Turkey Day 10 - Carpet buying, Loadicea Roman ruins & a cave


Robin & Luke holding hands down the main street in the Loadicea Roman ruins. 

It was a quiet morning, which is one of the advantages of spending at least 3 days visiting an area. Robin, Luke and myself had breakfast at 7am with Grandma & Julianne around 8-15am.

Today we headed out to visit Laodicea, a Roman ruin just 8kms down the road. This was an impressive large city with good Roman ruins. There was an impressive Roman road we got to walk down. I am enjoying walking down these Roman roads, when visiting Roman sites in the UK they are all granary’s and villa’s and don’t compare to the large elaborate Roman cites I am visiting here in the Eastern part of the Roman Empire.

Grandma walking down the main street.

Luke & Robin approaching a Temple in Laodicea.

Robin, Julianne, Luke & Grandma on the temple steps.

The sacred area at the rear of the temple was protected by glass that you could walk on.

Luke was fascinated looking into the temple below.

Grandma standing on the glass above the temple.

Luke trying to get into a ruined fountain.

Luke & Robin clambering over the ruined fountain.

The family walking past a large but ruined theatre.

Grandma at a much smaller but more complete theatre.

Grandma and a Roman ruined house.

Robin striking a pose.

Julianne and Grandma trying to decide which was to go next.

Another ruined temple in Laodicea.

From Laodicea you can see the white Travertines that I climbed yesterday.

After spending several hours exploring Laodicea which was also mentioned in the Bible, in the New Testament which is interesting. The Basilica church was undergoing restoration and couldn’t be entered.

Then it was a 20 minute drive up the road to the Kaklik Cave, which has the same white calcium that I climbed over yesterday but instead falling into a large cave. There has been an elaborate setup and money spent to build stairs and a walkway around the cave but it has not been maintained which is a shame. So you see this water falling into a large cave with the impressive white rock but there are stairs missing and railings that have fallen into the water. I find it hard to believe time and money was spent building this facility and it has not been maintained.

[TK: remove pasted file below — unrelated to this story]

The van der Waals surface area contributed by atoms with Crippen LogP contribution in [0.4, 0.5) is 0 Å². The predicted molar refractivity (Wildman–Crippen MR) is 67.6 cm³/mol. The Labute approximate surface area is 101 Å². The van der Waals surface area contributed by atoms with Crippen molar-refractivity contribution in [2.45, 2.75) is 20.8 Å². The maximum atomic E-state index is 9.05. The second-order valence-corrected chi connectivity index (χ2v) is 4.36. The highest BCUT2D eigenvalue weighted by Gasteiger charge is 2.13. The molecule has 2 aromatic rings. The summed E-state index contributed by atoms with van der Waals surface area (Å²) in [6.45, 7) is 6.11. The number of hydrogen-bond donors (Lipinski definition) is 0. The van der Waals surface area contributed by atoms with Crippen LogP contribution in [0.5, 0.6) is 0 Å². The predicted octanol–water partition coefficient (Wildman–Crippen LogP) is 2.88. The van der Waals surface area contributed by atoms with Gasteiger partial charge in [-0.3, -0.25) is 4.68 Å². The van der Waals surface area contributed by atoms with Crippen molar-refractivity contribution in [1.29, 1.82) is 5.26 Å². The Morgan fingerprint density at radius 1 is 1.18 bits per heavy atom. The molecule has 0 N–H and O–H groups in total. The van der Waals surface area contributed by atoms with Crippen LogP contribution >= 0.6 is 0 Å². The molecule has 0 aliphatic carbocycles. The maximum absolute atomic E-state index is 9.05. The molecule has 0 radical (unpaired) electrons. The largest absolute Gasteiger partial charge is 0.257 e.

Kaklik Cave.

Back at ground level is a swimming complex with all the bells and whistles which is all abandoned and looks very lonely and sad.

It was then back to the hotel, and while we were looking at rugs that you can buy from the hotel one of the hotel people said, do you want me to take me to a nearby village where they hand make carpets and we jumped at the chance.

Julianne was really keen to see real Turkish rugs being hand-made and this is what we got to see. It appears that there are still families which make rugs by hand and sell to the tourist market. Julianne got a good close up look on how they do it and we got to view an impressive range of carpets. They told us that normally they sell the carpets to distributors and not to the general public and it was 3 km’s off the beaten track down a rough road to find them – but who knows.

Julianne inspecting the carpets to ensure they are hand-made and up to her high standard.

Julianne getting in close to examine the work.

So several carpets where purchased which will make great souvenirs of our trip to Turkey and will look good in the house. It also turns out that they own the land above the Roman Ruins, which I visited yesterday, so I got a great view down over the top of the ruins – a great location.

Back to the hotel for another clay pot meal as it was so yummy 2 days ago. 

Adam Weller